Health Care Agents: Appointing One and Being One
If I withdraw as the agent, can anyone else make decisions for the patient?
If the patient has appointed an alternate agent, you can withdraw and the
alternate agent will become the legal decision maker. If there is no appointed
alternate agent, the outcome varies among the states.
In some states, law sets forth a procedure for making decisions for patients
who do not have designated decision makers. The law usually designates someone
from a ranked order of those who can make decisions, for example, the legal
guardian, spouse, majority of adult children, and so forth.
However, in some states there is no provision for decision making in the
absence of an appointed agent unless the patient's own wishes are clearly
known. If the patient's wishes are not known, treatment may have to
How should I handle my personal feelings when acting as a health care agent?
It is very important that you stay in touch with your own feelings while you
are acting as an agent. Otherwise, you may not realize that they can affect
your behavior and even your decisions. You may be experiencing anxiety or fear
about what will happen to this person you love.
You may be concerned that the person is suffering or is in pain and may
worry about how treatment will affect his or her condition. You may fear
thatyou will not do the right thing or that you are not being assertive enough.
You may worry that you are making decisions that make you feel better rather
than those that are best for the patient. You may also be struggling with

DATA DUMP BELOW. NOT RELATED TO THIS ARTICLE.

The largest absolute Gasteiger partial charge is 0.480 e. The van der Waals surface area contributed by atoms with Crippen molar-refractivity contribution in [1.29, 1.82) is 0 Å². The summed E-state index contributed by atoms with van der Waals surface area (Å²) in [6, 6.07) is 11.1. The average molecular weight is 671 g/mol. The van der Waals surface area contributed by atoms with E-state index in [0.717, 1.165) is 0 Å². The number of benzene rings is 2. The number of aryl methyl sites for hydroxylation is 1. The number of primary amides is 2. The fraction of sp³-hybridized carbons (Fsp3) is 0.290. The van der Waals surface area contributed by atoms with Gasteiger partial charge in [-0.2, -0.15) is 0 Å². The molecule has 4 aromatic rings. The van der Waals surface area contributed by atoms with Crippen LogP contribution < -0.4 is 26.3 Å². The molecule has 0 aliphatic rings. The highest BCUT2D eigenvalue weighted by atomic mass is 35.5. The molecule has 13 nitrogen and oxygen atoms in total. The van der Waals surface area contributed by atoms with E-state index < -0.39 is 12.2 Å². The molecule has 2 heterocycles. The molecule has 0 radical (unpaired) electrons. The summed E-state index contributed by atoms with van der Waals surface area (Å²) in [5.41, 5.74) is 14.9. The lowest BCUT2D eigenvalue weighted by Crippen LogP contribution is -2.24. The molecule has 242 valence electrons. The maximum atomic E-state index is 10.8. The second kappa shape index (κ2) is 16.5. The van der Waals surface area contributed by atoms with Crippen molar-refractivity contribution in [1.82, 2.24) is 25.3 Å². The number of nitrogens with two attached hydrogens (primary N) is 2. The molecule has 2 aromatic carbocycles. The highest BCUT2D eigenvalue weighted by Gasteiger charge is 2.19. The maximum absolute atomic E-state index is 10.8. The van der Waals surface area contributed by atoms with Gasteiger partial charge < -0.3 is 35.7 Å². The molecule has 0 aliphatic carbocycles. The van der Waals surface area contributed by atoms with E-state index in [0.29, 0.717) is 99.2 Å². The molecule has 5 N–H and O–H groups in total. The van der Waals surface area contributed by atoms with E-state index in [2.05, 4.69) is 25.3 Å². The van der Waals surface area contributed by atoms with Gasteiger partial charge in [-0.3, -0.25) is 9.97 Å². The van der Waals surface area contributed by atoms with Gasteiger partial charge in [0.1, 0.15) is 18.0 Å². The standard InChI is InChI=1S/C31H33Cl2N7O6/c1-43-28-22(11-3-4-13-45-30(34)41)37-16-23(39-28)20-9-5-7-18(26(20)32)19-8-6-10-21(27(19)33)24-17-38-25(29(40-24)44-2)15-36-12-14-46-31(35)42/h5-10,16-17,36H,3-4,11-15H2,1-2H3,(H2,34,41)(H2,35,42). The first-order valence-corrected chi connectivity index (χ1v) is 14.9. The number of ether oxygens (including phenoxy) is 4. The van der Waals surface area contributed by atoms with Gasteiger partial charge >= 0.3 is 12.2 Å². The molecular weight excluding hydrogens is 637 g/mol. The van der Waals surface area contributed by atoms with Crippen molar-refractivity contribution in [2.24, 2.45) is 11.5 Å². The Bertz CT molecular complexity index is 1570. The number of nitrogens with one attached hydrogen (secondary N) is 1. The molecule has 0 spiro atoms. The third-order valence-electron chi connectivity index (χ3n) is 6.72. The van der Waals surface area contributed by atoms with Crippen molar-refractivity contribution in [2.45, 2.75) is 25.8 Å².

grief, particularly if the disease has taken away the person you knew or if you
anticipate that the person will soon die.
Sometimes people feel guilty for having withheld or withdrawn treatment,
even when they know for certain that doing so is what the patient wanted. It
may help to remember that if it were not for you, the person you love might
have had to endure a treatment that they did not want, or they might have been
deprived of care that they did want.
It is hard to listen and to hear what health care professionals are saying
when you are under emotional stress. It is difficult to be objective when you
are afraid of losing someone you love. End-of-life decisions can be
particularly difficult even when you know the person's wishes very clearly. Try
to accept your feelings and be patient with yourself. You can usually defer
making a decision until you have a chance to think about it. Do not blame
yourself if you forget to ask something or if you are afraid you made a wrong
decision. If, after thinking things over, you want to change your mind, you
generally can do so. As a rule, you can find another opportunity to ask